Sheridan Road, it can be seen as a secret garden-the ultimate oasis. Although
the university owns the land, the garden has always been tended to by the
Garden Club of Evanston. It includes the original Hawthorn hedges planted
in 1920 as well as roses and other flowers that would have been found during
the Shakespearean era.
The Shakespeare Garden is located just beyond Northwestern's Howe Chapel and
garden. There is a walkway on the east side of the chapel that leads to an
arbor of shrubs, which opens unto the garden.
"It is so nice to see people use the garden to relax, stop, and take a minute
to enjoy their surroundings," says Beth Schroeder, a member of the Evanston
Garden Club for more than 30 years.
"Often when I go to tend the garden, I see a man who has been
coming to the garden for years. He lives on the South Side, takes
public transportation to get to the garden, but still comes once-a-
week to sit, read and get away."
Among the tennis courts, running and biking paths and beaches, the
Chicago Parks Department also offers several perfect places to find
some quiet and solitude.
Off the Montrose exit of Lake Shore Drive is the newly renovated
Peace Garden. The garden features a waterfall that pools to a little
pond at the bottom and is surrounded by stone benches. The Peace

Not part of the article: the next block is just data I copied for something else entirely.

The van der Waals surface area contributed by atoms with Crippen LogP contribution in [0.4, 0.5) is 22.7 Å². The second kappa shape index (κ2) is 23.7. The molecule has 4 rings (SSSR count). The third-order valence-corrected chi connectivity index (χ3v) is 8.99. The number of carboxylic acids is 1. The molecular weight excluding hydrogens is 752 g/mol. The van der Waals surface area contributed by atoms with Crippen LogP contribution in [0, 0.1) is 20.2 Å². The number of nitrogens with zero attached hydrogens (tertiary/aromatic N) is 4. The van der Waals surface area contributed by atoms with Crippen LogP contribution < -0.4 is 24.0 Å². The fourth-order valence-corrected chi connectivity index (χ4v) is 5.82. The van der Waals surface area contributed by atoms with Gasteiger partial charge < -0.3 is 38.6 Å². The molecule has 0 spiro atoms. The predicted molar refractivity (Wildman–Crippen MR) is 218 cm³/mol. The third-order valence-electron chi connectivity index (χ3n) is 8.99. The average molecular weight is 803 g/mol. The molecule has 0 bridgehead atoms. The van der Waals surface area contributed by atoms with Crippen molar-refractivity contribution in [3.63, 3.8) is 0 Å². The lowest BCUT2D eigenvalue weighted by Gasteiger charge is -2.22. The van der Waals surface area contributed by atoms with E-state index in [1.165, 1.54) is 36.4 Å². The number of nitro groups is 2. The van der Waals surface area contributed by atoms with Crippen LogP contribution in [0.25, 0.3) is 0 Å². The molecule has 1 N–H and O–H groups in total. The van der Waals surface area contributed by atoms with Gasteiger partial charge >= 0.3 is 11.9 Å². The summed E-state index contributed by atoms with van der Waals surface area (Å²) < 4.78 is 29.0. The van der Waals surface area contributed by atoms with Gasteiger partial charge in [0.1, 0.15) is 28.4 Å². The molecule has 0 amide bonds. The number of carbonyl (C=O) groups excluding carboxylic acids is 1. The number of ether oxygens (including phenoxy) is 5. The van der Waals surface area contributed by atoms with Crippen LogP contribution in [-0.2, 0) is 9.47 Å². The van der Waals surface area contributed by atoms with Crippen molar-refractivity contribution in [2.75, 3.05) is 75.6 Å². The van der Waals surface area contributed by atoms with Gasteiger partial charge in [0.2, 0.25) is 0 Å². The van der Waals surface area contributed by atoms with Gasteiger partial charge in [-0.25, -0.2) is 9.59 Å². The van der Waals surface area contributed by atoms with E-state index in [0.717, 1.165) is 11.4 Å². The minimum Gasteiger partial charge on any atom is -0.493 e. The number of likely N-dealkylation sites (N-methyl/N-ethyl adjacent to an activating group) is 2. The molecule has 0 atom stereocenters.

Garden is a few steps down from the lakefront path and the drive to
give the visitor a bit more solitude.
Many of the larger parks offer smaller more intimate areas. Within
Grant Park is the Cancer Survivor's Garden: A Celebration of Life
(located near Lake Shore Drive between Randolph and Monroe). The
mission of the garden is to celebrate life and give hope. The garden
features five garden "rooms" connected by walkways, and was
specifically designed to give the visitor an opportunity to reflect
on survival, and contemplate healing and understanding.
Grant Park also houses Spirit of Music Garden (Michigan and
Balbo). The garden begins with the Spirit of Music statue that offers
visitors the chance to sit at its base and read. The statue is also
known to cast a long shadow over the garden offering shady spots in
the grass to relax and take a moment from the hectic downtown scene.
Jackson Park (6401 S. Stony Island) contains the prairie-like Bob-
o-link Meadow, which is very secluded and truly makes you feel like
"you're in the middle of nowhere" while still in the heart of
Chicago. The meadow, surrounded by trees, is located across the
lagoon from the Osaka Garden, a Japanese stroll garden nestled on the
north end of the park. The origins of Osaka Garden date back more
than 100 years, and with its natural settings and harmonious beauty
it is a natural spot for some quiet time.